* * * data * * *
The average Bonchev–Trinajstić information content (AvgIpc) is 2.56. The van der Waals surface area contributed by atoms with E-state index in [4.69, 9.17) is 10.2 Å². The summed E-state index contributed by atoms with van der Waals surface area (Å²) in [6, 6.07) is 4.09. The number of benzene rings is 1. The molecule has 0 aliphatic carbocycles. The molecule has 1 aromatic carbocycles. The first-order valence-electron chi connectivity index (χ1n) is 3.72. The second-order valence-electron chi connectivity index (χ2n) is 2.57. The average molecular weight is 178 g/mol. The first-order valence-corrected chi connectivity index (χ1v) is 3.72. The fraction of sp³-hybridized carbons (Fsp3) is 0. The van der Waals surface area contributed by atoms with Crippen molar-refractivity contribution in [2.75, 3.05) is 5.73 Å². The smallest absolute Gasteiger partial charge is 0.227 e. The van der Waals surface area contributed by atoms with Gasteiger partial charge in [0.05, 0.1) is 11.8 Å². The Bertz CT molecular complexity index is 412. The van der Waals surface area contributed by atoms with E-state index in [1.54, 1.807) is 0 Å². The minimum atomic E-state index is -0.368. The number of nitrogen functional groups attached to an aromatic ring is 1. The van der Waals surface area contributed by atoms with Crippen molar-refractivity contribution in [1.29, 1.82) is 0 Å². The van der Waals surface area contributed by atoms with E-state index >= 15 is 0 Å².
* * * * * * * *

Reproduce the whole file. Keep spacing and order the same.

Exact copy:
The average Bonchev–Trinajstić information content (AvgIpc) is 2.56. The van der Waals surface area contributed by atoms with E-state index in [4.69, 9.17) is 10.2 Å². The summed E-state index contributed by atoms with van der Waals surface area (Å²) in [6, 6.07) is 4.09. The number of benzene rings is 1. The molecule has 0 aliphatic carbocycles. The molecule has 1 aromatic carbocycles. The first-order valence-electron chi connectivity index (χ1n) is 3.72. The second-order valence-electron chi connectivity index (χ2n) is 2.57. The average molecular weight is 178 g/mol. The first-order valence-corrected chi connectivity index (χ1v) is 3.72. The fraction of sp³-hybridized carbons (Fsp3) is 0. The van der Waals surface area contributed by atoms with Crippen molar-refractivity contribution in [2.75, 3.05) is 5.73 Å². The smallest absolute Gasteiger partial charge is 0.227 e. The van der Waals surface area contributed by atoms with Gasteiger partial charge in [0.05, 0.1) is 11.8 Å². The Bertz CT molecular complexity index is 412. The van der Waals surface area contributed by atoms with E-state index in [1.54, 1.807) is 0 Å². The minimum atomic E-state index is -0.368. The number of nitrogen functional groups attached to an aromatic ring is 1. The van der Waals surface area contributed by atoms with Crippen molar-refractivity contribution in [1.29, 1.82) is 0 Å². The van der Waals surface area contributed by atoms with E-state index >= 15 is 0 Å².